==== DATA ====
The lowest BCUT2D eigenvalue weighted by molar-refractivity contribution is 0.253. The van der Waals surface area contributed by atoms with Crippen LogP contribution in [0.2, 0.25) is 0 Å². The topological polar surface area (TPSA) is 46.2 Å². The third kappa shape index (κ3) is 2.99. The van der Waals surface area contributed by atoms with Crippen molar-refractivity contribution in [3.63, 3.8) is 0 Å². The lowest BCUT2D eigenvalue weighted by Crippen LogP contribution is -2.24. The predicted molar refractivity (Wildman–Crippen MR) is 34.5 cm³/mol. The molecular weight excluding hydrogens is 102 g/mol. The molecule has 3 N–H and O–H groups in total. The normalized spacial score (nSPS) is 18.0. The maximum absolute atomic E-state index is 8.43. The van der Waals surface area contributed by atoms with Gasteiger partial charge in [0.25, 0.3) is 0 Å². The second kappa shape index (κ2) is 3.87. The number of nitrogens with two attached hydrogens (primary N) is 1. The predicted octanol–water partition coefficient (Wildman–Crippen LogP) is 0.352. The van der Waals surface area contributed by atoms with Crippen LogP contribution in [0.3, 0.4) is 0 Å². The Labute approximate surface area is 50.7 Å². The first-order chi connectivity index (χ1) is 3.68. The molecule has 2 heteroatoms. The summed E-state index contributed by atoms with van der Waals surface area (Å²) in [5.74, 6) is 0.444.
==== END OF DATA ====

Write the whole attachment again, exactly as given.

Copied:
The lowest BCUT2D eigenvalue weighted by molar-refractivity contribution is 0.253. The van der Waals surface area contributed by atoms with Crippen LogP contribution in [0.2, 0.25) is 0 Å². The topological polar surface area (TPSA) is 46.2 Å². The third kappa shape index (κ3) is 2.99. The van der Waals surface area contributed by atoms with Crippen molar-refractivity contribution in [3.63, 3.8) is 0 Å². The lowest BCUT2D eigenvalue weighted by Crippen LogP contribution is -2.24. The predicted molar refractivity (Wildman–Crippen MR) is 34.5 cm³/mol. The molecular weight excluding hydrogens is 102 g/mol. The molecule has 3 N–H and O–H groups in total. The normalized spacial score (nSPS) is 18.0. The maximum absolute atomic E-state index is 8.43. The van der Waals surface area contributed by atoms with Gasteiger partial charge in [0.25, 0.3) is 0 Å². The second kappa shape index (κ2) is 3.87. The number of nitrogens with two attached hydrogens (primary N) is 1. The predicted octanol–water partition coefficient (Wildman–Crippen LogP) is 0.352. The van der Waals surface area contributed by atoms with Crippen LogP contribution in [0.3, 0.4) is 0 Å². The Labute approximate surface area is 50.7 Å². The first-order chi connectivity index (χ1) is 3.68. The molecule has 2 heteroatoms. The summed E-state index contributed by atoms with van der Waals surface area (Å²) in [5.74, 6) is 0.444.